For several days I've been pondering a follow-up entry to "Prozac and Polar Bears," but have been unable to narrow down the topic of Paganism and Depression to anything I could cover in a blog post. My experience with the subject has been so deeply personal that it's impossible to generalize.
I did happen upon a couple of insights I thought I'd share, but first I feel I should say this:
I am not a therapist. I do not have a college degree in anything at all (I majored in getting high and eating tacos). Nothing I say should be construed as medical advice or really any kind of advice. Enormous grains of salt all around.
If you're feeling suicidal, don't wait for my blog to help you--go to the damn doctor. Call the National Suicide Hotline at 1-800-784-2433. (Thank you, Nadia, for the reminder.) Find someone who can medicate you long enough for you to get your feet back under you, then get some therapy and address what's really going on. Any spiritual relationship between suffering and enlightenment should be considered after you've put down the gun and had a minute to breathe.
And if you've tried that already and it hasn't worked, try again. There are a hundred meds and thousands of therapists out there. Set your intention with the universe to regain your health and then make the calls, research possible alternative treatments, and keep trying. Nothing truly worthwhile comes easily.
I say this because years ago when I was suicidal, it wouldn't have mattered if you had told me that my depression was going to lead me to mountains of cash, world peace, and sweaty monkey sex with hot celebrities. It wasn't so much that I wanted to die as it was that I just didn't want to live anymore. Those who've never had serious depression might not recognize the difference, but there is one, and in my case it helped keep me alive.
Of course, so did God.
If you have over the years of my online presence followed the story of me and Jeff, you probably already know that we met face-to-face in my living room one night, the first time I ever danced myself into ecstasy.
What is not as commonly known is that I actually had an encounter with Him before that, on another night that involved me, a bottle of pills, and the cold tile floor of my tiny apartment bathroom.
It was then that God informed me in no uncertain terms that if I went through with it, I was going to have to do all of this over, and over, until I learned what it was I am supposed to learn from depression. So I could either put on my big girl panties and deal with it, or I could stay on the Bipolar Coaster for as many rides as it took for me to get it right.
Believe me when I say that in that moment, the old Christian threat of hell as punishment for suicide was nothing compared to the idea of having to endure my early 20s again.
It's rather telling of my mental state at the time that, presented with the voice of God in my head, not only did I not think I was imagining it, I completely believed what He was saying.
Which is why when He said, "Get up," I got up. And when He said "Stick your finger down your throat," I did. And when He said "Now go back to bed," I did.
And despite recurrences and setbacks and tragedies and violence and despair and repeated existential crises and Fox canceling Firefly, I’m still here.
There’s something about having a deity take a particular interest in your mental health and personal evolution that gives everything you do a feeling of importance that can, I'm sure, lead to self-importance, if you have the sort of patron who tolerates such silliness. It doesn't stop the breakdown from coming, but it does lead you to ask, "Okay, what is the meaning in this?" much sooner than you might have if there weren’t a snarky Fey God hanging out in your living room with his Cosmic Cattle Prod.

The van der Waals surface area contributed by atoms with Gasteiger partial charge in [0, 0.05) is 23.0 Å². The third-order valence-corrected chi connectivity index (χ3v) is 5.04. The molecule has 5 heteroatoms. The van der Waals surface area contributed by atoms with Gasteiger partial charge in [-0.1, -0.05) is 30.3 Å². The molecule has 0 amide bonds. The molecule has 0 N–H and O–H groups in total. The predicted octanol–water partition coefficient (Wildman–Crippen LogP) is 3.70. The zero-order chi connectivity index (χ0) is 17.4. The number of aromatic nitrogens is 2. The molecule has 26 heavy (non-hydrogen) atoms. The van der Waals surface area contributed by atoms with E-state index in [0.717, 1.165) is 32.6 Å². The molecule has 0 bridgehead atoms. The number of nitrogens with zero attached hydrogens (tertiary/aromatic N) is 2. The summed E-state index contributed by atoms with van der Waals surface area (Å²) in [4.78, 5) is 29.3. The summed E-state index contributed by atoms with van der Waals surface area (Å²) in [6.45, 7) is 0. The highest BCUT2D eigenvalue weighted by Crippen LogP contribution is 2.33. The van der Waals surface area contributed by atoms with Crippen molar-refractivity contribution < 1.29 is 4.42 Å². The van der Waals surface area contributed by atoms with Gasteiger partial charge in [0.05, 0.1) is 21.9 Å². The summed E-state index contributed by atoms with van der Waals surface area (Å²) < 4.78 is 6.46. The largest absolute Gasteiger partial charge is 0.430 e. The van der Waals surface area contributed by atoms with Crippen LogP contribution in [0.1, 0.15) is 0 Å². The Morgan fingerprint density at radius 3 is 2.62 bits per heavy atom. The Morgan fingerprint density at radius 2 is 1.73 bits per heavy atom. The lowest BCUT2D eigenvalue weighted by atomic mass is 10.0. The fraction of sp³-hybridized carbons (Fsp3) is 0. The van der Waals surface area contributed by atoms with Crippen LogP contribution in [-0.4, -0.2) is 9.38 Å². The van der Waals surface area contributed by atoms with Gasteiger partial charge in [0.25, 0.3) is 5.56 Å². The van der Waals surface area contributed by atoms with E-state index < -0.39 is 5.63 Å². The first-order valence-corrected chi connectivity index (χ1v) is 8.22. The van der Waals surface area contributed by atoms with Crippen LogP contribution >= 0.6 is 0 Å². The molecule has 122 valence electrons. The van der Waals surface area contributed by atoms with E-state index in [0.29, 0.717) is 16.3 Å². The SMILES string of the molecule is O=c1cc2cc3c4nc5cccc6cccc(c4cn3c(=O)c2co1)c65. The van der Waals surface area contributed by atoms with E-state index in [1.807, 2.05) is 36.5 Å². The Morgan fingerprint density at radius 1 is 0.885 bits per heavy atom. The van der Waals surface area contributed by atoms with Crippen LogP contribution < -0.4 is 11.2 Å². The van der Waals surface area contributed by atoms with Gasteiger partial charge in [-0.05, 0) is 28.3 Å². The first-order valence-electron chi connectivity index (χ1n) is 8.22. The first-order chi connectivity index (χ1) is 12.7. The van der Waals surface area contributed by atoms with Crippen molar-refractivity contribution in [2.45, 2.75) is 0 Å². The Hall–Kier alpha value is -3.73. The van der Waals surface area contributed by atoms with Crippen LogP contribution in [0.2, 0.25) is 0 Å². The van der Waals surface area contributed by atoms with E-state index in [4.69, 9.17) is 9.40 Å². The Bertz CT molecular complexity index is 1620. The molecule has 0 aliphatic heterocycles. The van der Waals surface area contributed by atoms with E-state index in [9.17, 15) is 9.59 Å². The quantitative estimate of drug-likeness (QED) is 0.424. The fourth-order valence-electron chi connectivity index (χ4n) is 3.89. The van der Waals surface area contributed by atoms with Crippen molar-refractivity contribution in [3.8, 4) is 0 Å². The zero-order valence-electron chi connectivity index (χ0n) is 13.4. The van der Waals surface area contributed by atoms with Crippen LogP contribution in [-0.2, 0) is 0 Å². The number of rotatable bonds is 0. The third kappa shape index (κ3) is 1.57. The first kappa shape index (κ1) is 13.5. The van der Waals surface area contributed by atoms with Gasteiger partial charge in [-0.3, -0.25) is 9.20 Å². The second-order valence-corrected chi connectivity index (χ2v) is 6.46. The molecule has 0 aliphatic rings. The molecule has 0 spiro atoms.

You know, it occurs to me as I type this that I might be more insane than I think I am. Or rather, I might be, if other people I know whose sanity I trust hadn't met Him too.
(Of course it's possible we're all just "nuttier than squirrel turds," as my coven sister Squishy would say. But in a worldview that involves casting spells and talking to Faeries and making offerings to old half-forgotten gods, I suppose it's all relative. To vaguely restate something Lupa said, it's not really so important what your kind of "crazy" is, as it is that you're a functional and sensible adult who can hold down a job and have a conversation without making people twitch.)
But I digress.
At this point I've officially wandered so far from my original point that I'm going to have to split this into another post, but now you know a little more about where I'm coming from with this subject, so hopefully those going through dark times who read these posts will understand that I'm not approaching from the outside, I'm digging my way up just as hard as you are. I don't have all the answers, but I'm beginning to understand that life isn't about answers; answers imply finality where there is none. Life is about change, and in that realization I have found immense and powerful hope.
One of the most important things that God ever said to me was, "The antidote for tears is sweat."* Depression is a disease of inertia; the only way to cure it** is to get the stuck and stagnant energy of your life moving again. It may seem impossible from where you sit, but even the smallest effort on your part to meet the gods halfway can change everything.
* - Actually I think God was paraphrasing e.e. cummings. But it’s still true.
** - I'm not sure there's really a "cure" for chronic depression so much as it's something you have to deal with throughout your life; but then, it depends on the person. So I'm not being flippant with the word, but your mileage may vary.